To think that the analytic ‘cure’ could occur in such contexts is a major counter-sense.
Not that this counter-sense is easy to dispel, for even someone who is as articulate and detailed as a Michel Foucault gets it wrong when in his History of Sexuality he compares Freud’s psychoanalysis to the Christian tradition of the confession which purports to liberate, but once more entraps the individual in the old systems of power governing society and the family. To be fair to Foucault, what he does analyze correctly is psychoanalytic therapy. And despite his critiques, what Foucault supposes of Freud is that his psychoanalysis did to some extent succeed, for better or the worse, in the treatment of his patients. What Foucault does not account for is how Freud never does achieve a psychoanalysis: how at the very moment Freud is attempting to declare success, the analysis breaks down or is forced into an interminable analysis. Moreover, Foucault never addresses the contemporary critiques of Freud’s clinical case studies that many claim were fabricated stories built on an untestable and unscientific theory. In short, what Foucault does not account for in Freud, is what does not work absolutely: not simply where psychoanalysis is relativized and systematically assimilated into what it is not, Christian confessions or psychotherapy, but where psychoanalysis is missing and out of place.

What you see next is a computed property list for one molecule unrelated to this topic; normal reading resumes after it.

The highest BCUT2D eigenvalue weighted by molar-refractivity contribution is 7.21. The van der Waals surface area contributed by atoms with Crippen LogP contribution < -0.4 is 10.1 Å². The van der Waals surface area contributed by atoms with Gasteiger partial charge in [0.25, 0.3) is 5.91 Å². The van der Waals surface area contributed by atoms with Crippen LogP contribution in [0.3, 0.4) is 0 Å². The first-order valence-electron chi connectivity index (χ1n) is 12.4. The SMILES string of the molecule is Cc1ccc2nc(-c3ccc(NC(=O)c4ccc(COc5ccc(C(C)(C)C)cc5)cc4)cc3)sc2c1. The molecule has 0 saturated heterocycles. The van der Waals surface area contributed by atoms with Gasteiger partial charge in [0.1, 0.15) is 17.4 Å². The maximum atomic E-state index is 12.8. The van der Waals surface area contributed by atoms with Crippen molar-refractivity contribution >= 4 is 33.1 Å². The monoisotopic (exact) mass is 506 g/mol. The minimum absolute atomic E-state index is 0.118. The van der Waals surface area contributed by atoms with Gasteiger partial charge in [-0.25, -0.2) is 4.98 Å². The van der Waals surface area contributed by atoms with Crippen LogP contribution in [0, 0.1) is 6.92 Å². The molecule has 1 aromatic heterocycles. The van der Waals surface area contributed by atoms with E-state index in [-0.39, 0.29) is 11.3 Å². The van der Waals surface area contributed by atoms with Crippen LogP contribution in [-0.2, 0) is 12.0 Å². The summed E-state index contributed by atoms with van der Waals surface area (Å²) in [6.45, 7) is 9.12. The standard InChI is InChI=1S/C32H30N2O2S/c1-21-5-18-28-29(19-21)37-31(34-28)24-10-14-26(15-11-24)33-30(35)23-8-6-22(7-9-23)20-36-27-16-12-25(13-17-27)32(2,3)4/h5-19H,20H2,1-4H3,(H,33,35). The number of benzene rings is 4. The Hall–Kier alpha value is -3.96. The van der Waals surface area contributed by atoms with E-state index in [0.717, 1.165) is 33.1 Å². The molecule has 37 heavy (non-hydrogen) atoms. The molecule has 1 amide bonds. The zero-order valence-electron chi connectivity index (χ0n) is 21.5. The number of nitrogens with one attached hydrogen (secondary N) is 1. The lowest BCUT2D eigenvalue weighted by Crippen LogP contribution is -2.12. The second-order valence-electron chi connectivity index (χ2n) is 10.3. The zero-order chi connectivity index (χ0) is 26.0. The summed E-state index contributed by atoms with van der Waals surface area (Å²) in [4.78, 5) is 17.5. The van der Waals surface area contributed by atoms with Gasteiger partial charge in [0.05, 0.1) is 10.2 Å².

This non-existence is general: it is often stated that classical psychoanalysis beginning with Freud was only useful in treating cases of neurosis, and only later, with the second and third generation analysis proceeded to treat psychosis. Though today it is not generally accepted that modern psychoanalysis can, indeed, successfully treat psychosis, the question is not there. Rather what is at stake is that most psychodynamic therapists would agree that Freud’s treatment of neurosis was achieved without question or with only a few minor corrections. Indeed, the dominant doxa purports that all that was needed to make psychoanalysis modern was to extend psychoanalysis – usually through the assistance of psychiatry – to the treatment of psychosis and other fields of mental health. Again, what this all too convenient history of psychoanalytic progress presupposes is that the problem of neurosis – Freud’s broken sessions, negative transference and interminable analysis – has been adequately addressed and resolved beforehand. Indeed, Lacan signaled more than once that it is not psychosis that poses a problem to the analytic cure today, but the belle-âme of Hegel that Freud left at the level of a neurosis (see A Preliminary Question to Any Possible Treatment of Psychosis, Writings, J. Lacan). Needless to say, for those in a hurry all of this has been read sideways and left at the level of possible treatments without regard for any inherent necessity (see Why Topology?). In this short format, we only have the space to situate a reform of understanding. Let us call: